A Challenging Exhibition:
Last week I encountered Photographs by Jono Rotman, at Gow Langsford Gallery in auckland, with my non artistic husband.
Going to this exhibition with a non artistic person was great, we still had a very interesting discussion about the show afterwards and his (non artistic) interpretation was very valuable to me.
I believe this was a challenging exhibition to create, put forward into the public arena and also for viewers to encounter, but I enjoyed it and was slightly envies of Rotman’s experience (the fact that he was trusted to enter into a world few of us will ever see objectively or close up. This does not mean I have a desire to do the same. It simply means for me he got to experience something personally, without the influence of others).
The show contains 8 larger than life ‘portraits’ of Mongrel Mob members. This exhibition has had a lot of press since it was opened at the end of April. This press has been mostly negative towards the use of one image in particular (I will not delve into this, as that is not what I was interested in).
Rotman has created these images over a time span of 7 year and he was interested to see what happened when these men were separated from the way in which they are usually depicted or even possibly seen. The work is about portraiture and the story of these men.
What I enjoyed of this show was:
- The ability to stare at these people in a safe place
- To really look into their eye and possibly find reasons for why they live how they do.
- To maybe find their soul through the eyes.
- To also look closely at the facial tattoo’s and markings - to see or identify similarities between these, their patches and ancient Ta Moko of maori warriors.
- The images evoked a sense of Goldie/Lindauer - these men are proud men,so were our ancient Maori warriors. What either of these groups did or do in their life has an influence on how we view these portraits. It is easier to view past warrior portraits as hero’s, ones we have not personally known and with that accept their past actions.
- I saw behind the faces and the fact that Rotman experienced these people on their own territory, allowing him to make his own informed judgements, without the interference of the “press filter”.
- There were 3 standout images for me -The first was the controversial side posing Shane Rogue; This image was not the standard portrait, as it was not cut off at the chest and the subject was also not posing in a standard portraiture pose. Adding to this the dark hoodie which hid the subjects hair and created a shadow over his face, making the whites of his eyes stand out. The detail and layers on the subjects vest showed his alliances and even possibly his Whakapapa. It was by face the most menacing image to encounter. The other 2 were very confronting portraits, (Greeko Notorius & Bung Notorious ) as both men stared straight at you and with the mages so large, you felt like you were standing in front of them in life. They challenged my own gaze, while staring at them I at times had to move my eyes away, as I felt guilty of the intrusion into their personal space (but as expressed earlier, very safe to do so), but really enjoyed being able to look at this people for a period of time to see more than I would normally have seen if I had encountered them in reality.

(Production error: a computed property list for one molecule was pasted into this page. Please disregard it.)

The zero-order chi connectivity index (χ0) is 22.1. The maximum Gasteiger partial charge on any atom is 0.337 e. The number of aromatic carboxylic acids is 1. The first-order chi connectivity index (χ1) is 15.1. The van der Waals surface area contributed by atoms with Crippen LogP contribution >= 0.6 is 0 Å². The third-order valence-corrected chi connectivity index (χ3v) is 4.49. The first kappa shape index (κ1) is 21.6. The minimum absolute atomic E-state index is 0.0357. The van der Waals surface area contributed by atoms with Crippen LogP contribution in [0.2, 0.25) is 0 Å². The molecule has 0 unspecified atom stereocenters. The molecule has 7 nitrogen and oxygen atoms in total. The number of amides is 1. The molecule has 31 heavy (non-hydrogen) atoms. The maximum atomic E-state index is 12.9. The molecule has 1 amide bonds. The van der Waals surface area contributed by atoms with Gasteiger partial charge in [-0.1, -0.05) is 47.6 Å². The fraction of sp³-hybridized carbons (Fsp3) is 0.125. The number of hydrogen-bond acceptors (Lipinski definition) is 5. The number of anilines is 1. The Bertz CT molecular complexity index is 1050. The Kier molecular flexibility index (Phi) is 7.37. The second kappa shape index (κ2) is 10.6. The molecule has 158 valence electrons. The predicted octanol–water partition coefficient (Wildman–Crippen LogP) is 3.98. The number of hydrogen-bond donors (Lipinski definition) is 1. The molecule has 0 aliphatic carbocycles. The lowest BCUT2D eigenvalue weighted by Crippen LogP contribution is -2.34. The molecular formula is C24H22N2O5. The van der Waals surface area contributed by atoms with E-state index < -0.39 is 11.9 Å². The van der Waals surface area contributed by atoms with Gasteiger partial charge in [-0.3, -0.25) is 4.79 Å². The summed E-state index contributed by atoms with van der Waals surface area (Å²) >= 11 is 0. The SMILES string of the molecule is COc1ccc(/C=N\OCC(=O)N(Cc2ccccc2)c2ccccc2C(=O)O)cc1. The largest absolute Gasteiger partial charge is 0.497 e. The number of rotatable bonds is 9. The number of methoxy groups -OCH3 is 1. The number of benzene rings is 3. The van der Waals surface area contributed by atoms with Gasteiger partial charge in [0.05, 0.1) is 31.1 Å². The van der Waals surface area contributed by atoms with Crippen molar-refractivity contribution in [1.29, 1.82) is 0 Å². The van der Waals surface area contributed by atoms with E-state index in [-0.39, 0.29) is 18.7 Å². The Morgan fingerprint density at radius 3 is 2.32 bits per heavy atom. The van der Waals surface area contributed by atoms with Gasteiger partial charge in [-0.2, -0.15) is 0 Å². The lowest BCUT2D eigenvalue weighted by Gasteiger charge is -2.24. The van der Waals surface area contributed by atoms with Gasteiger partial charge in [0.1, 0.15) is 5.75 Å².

- The portraits that didn’t look me (the viewer) in the eye were less confronting and more reminiscent of the Goldie & Lindauer style warrior.
From a technical point of view:
- The skill Rotman shows as a photographer in these works is fantastic - the strong focus on the face, with very soft blurring of everything behind this plane. Also knowing that these images were taken outside of a controlled studio environment. Using whatever light was available and a hastily erected back drop.
- The framing - the use of a frame that has a slanted interior face, created the illusion that the frame was wider than it was. This added to the visual balance of the image.
- Scale - these images needed to be large to provoke a response (both positive and negative). This does lead to question: Does this then elevate them as more important than the viewer? Certainly more overpowering and intimidating, but this reflects how they are viewed & experienced in real life
Portraiture is about the expression, the personality and the mood of the image/subject, it is about recording the individuals appearance.These images do all of that. These men are normally not the flower bearing, in touch with their feminine side men and their appearance & regalia links them to group, no different to a uniform wearing sports team. This regalia is what adds to these men’s mana and status within that group.
What this regalia does is the fact that it is reminiscent of past hurt and adversity, which is still very recent in human history.
Does wearing the same outfit as a group make a you, the person be outside the law? I don’t believe so, what it does do, it links you to a group who stand for being outside of the law. But is that how you should look at these images?
The challenge as a viewer to any image is our own personal ‘baggage’ (by this I mean knowledge, principles and our own values), it influences how we encounter and subsequently enjoy something.
Sure it can be argued that portraiture elevates a person into something special & unique and generally it does, but only for those for whom these people are important. Viewing a portrait of a person I have no personal connection to does not have the same level of emotional response, as viewing one whom I am connected to. This is something that I believe every viewer of this show needs to consider.
website references- links to images:
News paper articles relating to the controversy of this show: